The document root (docroot) for the server is set to the www directory in the
\Yaws\ source code distribution. This directory contains a bunch of
examples and we should be able to run all those example now on the
URL \textit{http://localhost:8000}.
Instead of editing and adding files in the \Yaws\ www directory, we
create yet another server on the same IP address but a different port
number - and in particular a different document root where we can add
our own files.
# mkdir ~/test
# mkdir ~/test/logs
Now change the config so it looks like this:
logdir = /home/klacke/test/logs
ebin_dir = /home/klacke/test
include_dir = /home/klacke/test
<server localhost>
port = 8000
listen =
docroot = /home/klacke/yaws/yaws/www
<server localhost>
port = 8001
listen =
docroot = /home/klacke/test
We define two servers, one being the original default
and a new pointing to a document root in our home directory.
We can now start to add static content in the form of
HTML pages, dynamic content in the form of .yaws pages or
\Erlang\ .beam code that can be used to generate the dynamic content.
The load path will be set so that beam code in the directory \verb+~/test+
will be automatically loaded when referenced.
It is best to run \Yaws\ interactively while developing the site.
In order to start the \Yaws\ as a daemon, we give the flags:
# yaws -D -heart
The \textit{-D} flags instructs \Yaws\ to run as a daemon and the
\textit{-heart} flags will start a heartbeat program called heart
which restarts the daemon if it should crash or if it stops responding to
a regular heartbeat.
Once started in daemon mode, we have very limited ways of interacting
with the daemon. It is possible to query the daemon using:
# yaws -S
This command produces a simple printout of Uptime and number of hits
for each configured server.
If we change the configuration, we can HUP the daemon using the
# yaws -h
This will force the daemon to reread the configuration file.
\chapter{Static content}
\Yaws\ acts very much like any regular web server while delivering
static pages. By default \Yaws\ will cache static content in RAM.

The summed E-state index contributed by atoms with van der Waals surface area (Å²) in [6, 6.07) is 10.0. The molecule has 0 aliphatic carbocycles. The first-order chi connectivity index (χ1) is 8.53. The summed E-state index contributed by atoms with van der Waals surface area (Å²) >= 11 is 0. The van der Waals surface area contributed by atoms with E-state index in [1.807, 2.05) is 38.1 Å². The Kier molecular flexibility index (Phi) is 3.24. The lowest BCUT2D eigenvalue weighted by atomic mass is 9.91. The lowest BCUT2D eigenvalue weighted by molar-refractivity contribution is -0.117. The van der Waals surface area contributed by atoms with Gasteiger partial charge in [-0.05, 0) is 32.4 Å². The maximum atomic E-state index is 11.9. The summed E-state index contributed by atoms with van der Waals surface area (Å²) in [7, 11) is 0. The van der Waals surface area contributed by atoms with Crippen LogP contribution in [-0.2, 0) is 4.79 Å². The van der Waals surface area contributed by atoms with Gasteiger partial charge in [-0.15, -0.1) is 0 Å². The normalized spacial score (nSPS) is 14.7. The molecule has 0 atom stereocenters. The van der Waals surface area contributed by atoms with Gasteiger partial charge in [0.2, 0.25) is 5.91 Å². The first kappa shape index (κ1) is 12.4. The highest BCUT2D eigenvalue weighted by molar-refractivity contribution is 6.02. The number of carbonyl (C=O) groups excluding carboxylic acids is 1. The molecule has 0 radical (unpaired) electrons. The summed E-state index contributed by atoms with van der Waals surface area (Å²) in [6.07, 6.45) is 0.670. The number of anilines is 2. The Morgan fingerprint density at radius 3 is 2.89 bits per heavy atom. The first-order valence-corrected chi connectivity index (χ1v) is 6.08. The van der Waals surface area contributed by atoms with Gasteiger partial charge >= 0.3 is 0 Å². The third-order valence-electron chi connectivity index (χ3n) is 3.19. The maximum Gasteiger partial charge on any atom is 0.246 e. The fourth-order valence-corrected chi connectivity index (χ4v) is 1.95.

The caching behavior is controlled by a number of global
configuration directives. Since the RAM caching occupies memory,
it may be interesting to tweak the default values for the caching directives
or even to turn it off completely.
The following configuration directives control the caching behavior
\item \textit{max\_num\_cached\_files = Integer}
\Yaws\ will cache small files such as commonly
accessed GIF images in RAM. This directive sets a
maximum number on the number of cached files. The
default value is 400.
\item\textit{max\_num\_cached\_bytes = Integer}
This directive controls the total amount of RAM
which can maximally be used for cached RAM files.
The default value is 1000000, 1 megabyte.
\item\textit{max\_size\_cached\_file = Integer}
This directive sets a maximum size on the files
that are RAM cached by \Yaws\ . The default value i
8000, 8 batters.
It may be considered to be confusing, but the numbers specified
in the above mentioned cache directives are local to each
server. Thus if we have specified \verb+max_num_cached_bytes = 1000000+
and have defined 3 servers, we may actually use $3 * 1000000$ bytes.
\chapter{Dynamic content}
Dynamic content is what \Yaws\ is about. Most web servers are designed
with HTTP and static content in mind whereas \Yaws\ is designed
for dynamic pages from the start.